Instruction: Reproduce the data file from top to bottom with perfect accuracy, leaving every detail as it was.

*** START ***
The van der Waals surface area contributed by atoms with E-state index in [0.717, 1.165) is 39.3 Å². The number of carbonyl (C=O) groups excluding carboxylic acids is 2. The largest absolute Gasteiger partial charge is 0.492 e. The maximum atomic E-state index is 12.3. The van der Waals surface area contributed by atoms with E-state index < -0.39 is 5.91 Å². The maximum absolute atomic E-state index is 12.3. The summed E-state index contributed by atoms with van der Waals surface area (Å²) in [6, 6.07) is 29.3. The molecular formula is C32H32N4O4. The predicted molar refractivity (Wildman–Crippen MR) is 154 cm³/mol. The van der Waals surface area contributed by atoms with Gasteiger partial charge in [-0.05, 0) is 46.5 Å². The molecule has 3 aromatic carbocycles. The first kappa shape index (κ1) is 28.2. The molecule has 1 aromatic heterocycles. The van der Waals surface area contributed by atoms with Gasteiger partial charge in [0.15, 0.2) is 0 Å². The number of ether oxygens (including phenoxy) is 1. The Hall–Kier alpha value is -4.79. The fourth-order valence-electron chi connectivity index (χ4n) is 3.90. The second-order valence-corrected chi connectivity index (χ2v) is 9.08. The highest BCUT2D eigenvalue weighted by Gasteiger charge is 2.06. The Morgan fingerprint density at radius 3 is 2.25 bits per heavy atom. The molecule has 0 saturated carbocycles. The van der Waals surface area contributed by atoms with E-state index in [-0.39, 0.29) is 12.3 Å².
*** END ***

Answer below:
The van der Waals surface area contributed by atoms with E-state index in [0.717, 1.165) is 39.3 Å². The number of carbonyl (C=O) groups excluding carboxylic acids is 2. The largest absolute Gasteiger partial charge is 0.492 e. The maximum atomic E-state index is 12.3. The van der Waals surface area contributed by atoms with E-state index < -0.39 is 5.91 Å². The maximum absolute atomic E-state index is 12.3. The summed E-state index contributed by atoms with van der Waals surface area (Å²) in [6, 6.07) is 29.3. The molecular formula is C32H32N4O4. The predicted molar refractivity (Wildman–Crippen MR) is 154 cm³/mol. The van der Waals surface area contributed by atoms with Gasteiger partial charge in [-0.05, 0) is 46.5 Å². The molecule has 3 aromatic carbocycles. The first kappa shape index (κ1) is 28.2. The molecule has 1 aromatic heterocycles. The van der Waals surface area contributed by atoms with Gasteiger partial charge in [0.15, 0.2) is 0 Å². The number of ether oxygens (including phenoxy) is 1. The Hall–Kier alpha value is -4.79. The fourth-order valence-electron chi connectivity index (χ4n) is 3.90. The second-order valence-corrected chi connectivity index (χ2v) is 9.08. The highest BCUT2D eigenvalue weighted by Gasteiger charge is 2.06. The Morgan fingerprint density at radius 3 is 2.25 bits per heavy atom. The molecule has 0 saturated carbocycles. The van der Waals surface area contributed by atoms with E-state index in [-0.39, 0.29) is 12.3 Å².